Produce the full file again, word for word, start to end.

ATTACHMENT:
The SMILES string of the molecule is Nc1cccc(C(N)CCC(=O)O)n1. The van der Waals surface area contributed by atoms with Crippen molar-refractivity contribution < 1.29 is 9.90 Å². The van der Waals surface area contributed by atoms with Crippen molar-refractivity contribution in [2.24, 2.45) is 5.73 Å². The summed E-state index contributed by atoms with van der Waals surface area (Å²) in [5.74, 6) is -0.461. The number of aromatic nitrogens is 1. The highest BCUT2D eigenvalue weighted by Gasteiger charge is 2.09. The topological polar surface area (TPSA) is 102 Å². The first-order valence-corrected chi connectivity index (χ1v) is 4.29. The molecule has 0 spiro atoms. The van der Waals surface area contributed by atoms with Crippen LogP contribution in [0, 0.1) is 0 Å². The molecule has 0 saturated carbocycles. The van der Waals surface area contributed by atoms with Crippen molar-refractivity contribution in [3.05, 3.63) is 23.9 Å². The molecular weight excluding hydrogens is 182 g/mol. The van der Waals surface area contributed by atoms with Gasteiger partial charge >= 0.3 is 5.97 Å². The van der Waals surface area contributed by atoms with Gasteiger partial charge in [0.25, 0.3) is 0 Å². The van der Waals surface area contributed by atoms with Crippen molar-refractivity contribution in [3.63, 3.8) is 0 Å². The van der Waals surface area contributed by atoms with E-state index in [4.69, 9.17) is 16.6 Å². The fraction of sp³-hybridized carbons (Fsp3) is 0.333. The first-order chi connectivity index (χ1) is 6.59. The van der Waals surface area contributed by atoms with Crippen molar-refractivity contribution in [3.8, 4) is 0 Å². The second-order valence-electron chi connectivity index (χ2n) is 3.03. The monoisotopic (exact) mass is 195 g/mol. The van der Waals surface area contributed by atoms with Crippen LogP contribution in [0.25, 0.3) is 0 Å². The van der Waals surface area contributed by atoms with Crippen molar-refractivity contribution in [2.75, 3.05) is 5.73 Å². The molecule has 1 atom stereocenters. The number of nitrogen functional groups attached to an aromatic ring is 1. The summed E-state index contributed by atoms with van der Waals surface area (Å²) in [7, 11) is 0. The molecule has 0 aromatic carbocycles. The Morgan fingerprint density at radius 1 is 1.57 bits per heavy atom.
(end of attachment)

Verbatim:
The SMILES string of the molecule is Nc1cccc(C(N)CCC(=O)O)n1. The van der Waals surface area contributed by atoms with Crippen molar-refractivity contribution < 1.29 is 9.90 Å². The van der Waals surface area contributed by atoms with Crippen molar-refractivity contribution in [2.24, 2.45) is 5.73 Å². The summed E-state index contributed by atoms with van der Waals surface area (Å²) in [5.74, 6) is -0.461. The number of aromatic nitrogens is 1. The highest BCUT2D eigenvalue weighted by Gasteiger charge is 2.09. The topological polar surface area (TPSA) is 102 Å². The first-order valence-corrected chi connectivity index (χ1v) is 4.29. The molecule has 0 spiro atoms. The van der Waals surface area contributed by atoms with Crippen LogP contribution in [0, 0.1) is 0 Å². The molecule has 0 saturated carbocycles. The van der Waals surface area contributed by atoms with Crippen molar-refractivity contribution in [3.05, 3.63) is 23.9 Å². The molecular weight excluding hydrogens is 182 g/mol. The van der Waals surface area contributed by atoms with Gasteiger partial charge >= 0.3 is 5.97 Å². The van der Waals surface area contributed by atoms with Gasteiger partial charge in [0.25, 0.3) is 0 Å². The van der Waals surface area contributed by atoms with Crippen molar-refractivity contribution in [3.63, 3.8) is 0 Å². The van der Waals surface area contributed by atoms with E-state index in [4.69, 9.17) is 16.6 Å². The fraction of sp³-hybridized carbons (Fsp3) is 0.333. The first-order chi connectivity index (χ1) is 6.59. The van der Waals surface area contributed by atoms with Crippen molar-refractivity contribution in [3.8, 4) is 0 Å². The second-order valence-electron chi connectivity index (χ2n) is 3.03. The monoisotopic (exact) mass is 195 g/mol. The van der Waals surface area contributed by atoms with Crippen LogP contribution in [0.25, 0.3) is 0 Å². The van der Waals surface area contributed by atoms with Crippen molar-refractivity contribution in [2.75, 3.05) is 5.73 Å². The molecule has 1 atom stereocenters. The number of nitrogen functional groups attached to an aromatic ring is 1. The summed E-state index contributed by atoms with van der Waals surface area (Å²) in [7, 11) is 0. The molecule has 0 aromatic carbocycles. The Morgan fingerprint density at radius 1 is 1.57 bits per heavy atom.